How we manage mental health

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We take mental health seriously at Monzo. We want to support the people who work here (we call them Monzonauts) and make talking about mental health a part of everyday life.

We’re working to create a safe and supportive environment for everyone. We still have work to do, but this is the progress we’ve made so far.

We all struggle with mental health sometimes

Our physical health and our mental health are linked; the two don’t exist in isolation. It’s just that many of us don’t think about mental health on a day to day basis. Lots of people weigh themselves on the bathroom scales and inspect their skin in the mirror, but it’s rarer to take stock of our mental state each day.

We’re all affected by mental health. Our mental health influences our performance at work every day, and that’s normal. We employ nearly 700 people now. So it’s important that Monzo is a place where people feel they can talk about mental health freely and without being judged.

First we created a space for people to talk

In February 2018 we created a Slack channel exclusively for the topic of mental health. (Slack is an instant messaging platform we use to communicate internally). We made the channel public, meaning any of our 680 Monzonauts could join the discussion. To begin with, people mainly used it for sharing mental health studies and support sources. But once they saw it was a safe and supportive forum, they started sharing their daily thoughts and things they were struggling with.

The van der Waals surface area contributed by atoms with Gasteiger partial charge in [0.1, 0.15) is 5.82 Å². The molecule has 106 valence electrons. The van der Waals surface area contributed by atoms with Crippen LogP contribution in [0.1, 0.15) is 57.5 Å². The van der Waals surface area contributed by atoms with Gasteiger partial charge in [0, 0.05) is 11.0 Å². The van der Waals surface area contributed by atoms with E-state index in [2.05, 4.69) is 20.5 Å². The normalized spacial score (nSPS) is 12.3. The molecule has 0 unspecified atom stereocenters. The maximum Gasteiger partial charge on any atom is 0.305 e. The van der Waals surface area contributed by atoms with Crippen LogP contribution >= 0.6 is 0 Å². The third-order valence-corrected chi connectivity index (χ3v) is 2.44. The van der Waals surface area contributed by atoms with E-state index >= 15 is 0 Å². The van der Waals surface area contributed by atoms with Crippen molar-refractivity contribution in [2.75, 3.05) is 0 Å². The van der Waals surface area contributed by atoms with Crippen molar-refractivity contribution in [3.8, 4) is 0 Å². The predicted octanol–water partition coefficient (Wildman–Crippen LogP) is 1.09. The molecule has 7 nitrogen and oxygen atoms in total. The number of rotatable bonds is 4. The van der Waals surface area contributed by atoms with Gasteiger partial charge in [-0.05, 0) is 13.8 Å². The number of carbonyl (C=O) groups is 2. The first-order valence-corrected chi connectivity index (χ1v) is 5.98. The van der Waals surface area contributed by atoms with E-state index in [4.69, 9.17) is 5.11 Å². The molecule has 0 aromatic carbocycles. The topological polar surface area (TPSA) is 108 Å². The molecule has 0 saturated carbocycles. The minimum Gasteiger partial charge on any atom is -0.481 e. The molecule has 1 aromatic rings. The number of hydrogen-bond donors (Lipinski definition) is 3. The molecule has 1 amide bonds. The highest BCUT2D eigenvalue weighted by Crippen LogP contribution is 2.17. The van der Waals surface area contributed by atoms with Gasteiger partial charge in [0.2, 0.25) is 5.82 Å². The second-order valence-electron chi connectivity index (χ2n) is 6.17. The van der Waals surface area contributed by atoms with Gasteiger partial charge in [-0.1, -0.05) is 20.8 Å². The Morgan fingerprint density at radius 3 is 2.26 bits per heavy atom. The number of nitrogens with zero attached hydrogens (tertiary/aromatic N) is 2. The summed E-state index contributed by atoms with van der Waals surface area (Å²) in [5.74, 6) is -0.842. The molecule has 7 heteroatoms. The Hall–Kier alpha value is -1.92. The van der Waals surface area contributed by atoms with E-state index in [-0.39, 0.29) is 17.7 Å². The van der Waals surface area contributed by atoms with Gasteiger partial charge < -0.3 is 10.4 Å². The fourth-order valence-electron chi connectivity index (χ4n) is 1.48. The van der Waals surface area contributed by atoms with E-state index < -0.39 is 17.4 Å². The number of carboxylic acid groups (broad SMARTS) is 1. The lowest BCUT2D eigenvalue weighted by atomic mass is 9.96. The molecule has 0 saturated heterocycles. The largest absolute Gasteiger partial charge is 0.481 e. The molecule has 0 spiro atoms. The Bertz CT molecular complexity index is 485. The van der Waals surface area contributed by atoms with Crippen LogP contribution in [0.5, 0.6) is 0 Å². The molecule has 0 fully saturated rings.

Today, it’s a hugely popular channel (and we have thousands of channels). There are 348 members who post new messages nearly every day. Members reply to posts with supportive messages and remind people that what they’re feeling is normal, and they’re not alone.

We put mental health first aid boxes around the office

Our next step was to create mental health first aid boxes.

We asked Monzonauts what things they struggle with during the working day (like their mood, focus, stress) that they could self-soothe given the right tools. They told us that stress, bad moods, anxiety and cognitive distortions were some of the things they suffered with. Simply put, cognitive distortions are ways our minds convince us of something that isn’t true, and which can impact our mental wellbeing. Like polarised thinking, where you only see things in black and white. For example, you might only see things as failures or successes.

With this information we added these things to our first aid boxes:

  • Colouring books

  • Walking routes outside the office

  • Playlists with calming music

  • Where to find Monzo office dogs (puppy therapy is a thing)

  • Gratitude cards you can write in and give to someone

Each of these things help distract you and let you take ownership of your wellbeing.

We’re training Monzonauts to be mental health first aiders

Just like with physical first aid, there are times when we need help from others. Going for a short stroll won’t solve all of our problems. We might need reassurance from someone who knows what they’re talking about. Someone who’s trained to spot warning signs and help us bounce back.

Initially we organised for one person to be trained as a mental health first aid instructor. That person then went on to train 45 others to be mental health first aiders. They’re not counsellors, but they’re on-hand if anyone needs them and can find professional help for people if they want it.